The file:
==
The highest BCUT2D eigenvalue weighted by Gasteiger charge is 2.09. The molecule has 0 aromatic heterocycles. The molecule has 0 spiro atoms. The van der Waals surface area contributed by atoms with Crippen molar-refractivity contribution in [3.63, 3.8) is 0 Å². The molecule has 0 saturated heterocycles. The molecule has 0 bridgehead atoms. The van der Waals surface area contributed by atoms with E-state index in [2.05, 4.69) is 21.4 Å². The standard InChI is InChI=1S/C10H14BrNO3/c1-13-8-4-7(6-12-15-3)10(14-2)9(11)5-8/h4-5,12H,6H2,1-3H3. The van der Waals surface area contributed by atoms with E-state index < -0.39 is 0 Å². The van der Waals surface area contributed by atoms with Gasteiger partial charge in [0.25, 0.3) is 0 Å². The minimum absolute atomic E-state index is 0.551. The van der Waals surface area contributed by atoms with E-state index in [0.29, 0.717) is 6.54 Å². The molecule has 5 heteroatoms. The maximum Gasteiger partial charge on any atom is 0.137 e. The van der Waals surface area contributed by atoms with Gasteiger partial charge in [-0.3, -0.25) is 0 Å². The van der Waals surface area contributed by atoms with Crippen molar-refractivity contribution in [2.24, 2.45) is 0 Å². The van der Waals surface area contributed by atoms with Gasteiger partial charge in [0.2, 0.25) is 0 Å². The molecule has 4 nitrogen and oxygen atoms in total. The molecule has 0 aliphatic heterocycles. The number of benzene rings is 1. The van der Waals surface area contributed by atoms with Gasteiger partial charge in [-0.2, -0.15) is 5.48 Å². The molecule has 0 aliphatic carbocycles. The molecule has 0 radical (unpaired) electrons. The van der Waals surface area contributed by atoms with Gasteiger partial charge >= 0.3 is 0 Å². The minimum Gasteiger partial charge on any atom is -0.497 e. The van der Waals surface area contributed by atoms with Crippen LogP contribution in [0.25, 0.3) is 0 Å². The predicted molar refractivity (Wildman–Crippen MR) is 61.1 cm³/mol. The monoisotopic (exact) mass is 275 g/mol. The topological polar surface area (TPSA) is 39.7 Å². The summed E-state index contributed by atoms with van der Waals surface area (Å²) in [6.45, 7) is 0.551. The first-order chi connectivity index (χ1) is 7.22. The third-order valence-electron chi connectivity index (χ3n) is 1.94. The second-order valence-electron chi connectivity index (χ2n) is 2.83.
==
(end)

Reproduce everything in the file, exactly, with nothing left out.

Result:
The highest BCUT2D eigenvalue weighted by Gasteiger charge is 2.09. The molecule has 0 aromatic heterocycles. The molecule has 0 spiro atoms. The van der Waals surface area contributed by atoms with Crippen molar-refractivity contribution in [3.63, 3.8) is 0 Å². The molecule has 0 saturated heterocycles. The molecule has 0 bridgehead atoms. The van der Waals surface area contributed by atoms with E-state index in [2.05, 4.69) is 21.4 Å². The standard InChI is InChI=1S/C10H14BrNO3/c1-13-8-4-7(6-12-15-3)10(14-2)9(11)5-8/h4-5,12H,6H2,1-3H3. The van der Waals surface area contributed by atoms with E-state index < -0.39 is 0 Å². The van der Waals surface area contributed by atoms with Gasteiger partial charge in [0.25, 0.3) is 0 Å². The minimum absolute atomic E-state index is 0.551. The van der Waals surface area contributed by atoms with E-state index in [0.29, 0.717) is 6.54 Å². The molecule has 5 heteroatoms. The maximum Gasteiger partial charge on any atom is 0.137 e. The van der Waals surface area contributed by atoms with Gasteiger partial charge in [-0.3, -0.25) is 0 Å². The van der Waals surface area contributed by atoms with Crippen molar-refractivity contribution in [2.24, 2.45) is 0 Å². The van der Waals surface area contributed by atoms with Gasteiger partial charge in [0.2, 0.25) is 0 Å². The molecule has 4 nitrogen and oxygen atoms in total. The molecule has 0 aliphatic heterocycles. The number of benzene rings is 1. The van der Waals surface area contributed by atoms with Gasteiger partial charge in [-0.2, -0.15) is 5.48 Å². The molecule has 0 aliphatic carbocycles. The molecule has 0 radical (unpaired) electrons. The van der Waals surface area contributed by atoms with Gasteiger partial charge >= 0.3 is 0 Å². The minimum Gasteiger partial charge on any atom is -0.497 e. The van der Waals surface area contributed by atoms with Crippen LogP contribution in [0.25, 0.3) is 0 Å². The predicted molar refractivity (Wildman–Crippen MR) is 61.1 cm³/mol. The monoisotopic (exact) mass is 275 g/mol. The topological polar surface area (TPSA) is 39.7 Å². The summed E-state index contributed by atoms with van der Waals surface area (Å²) in [6.45, 7) is 0.551. The first-order chi connectivity index (χ1) is 7.22. The third-order valence-electron chi connectivity index (χ3n) is 1.94. The second-order valence-electron chi connectivity index (χ2n) is 2.83.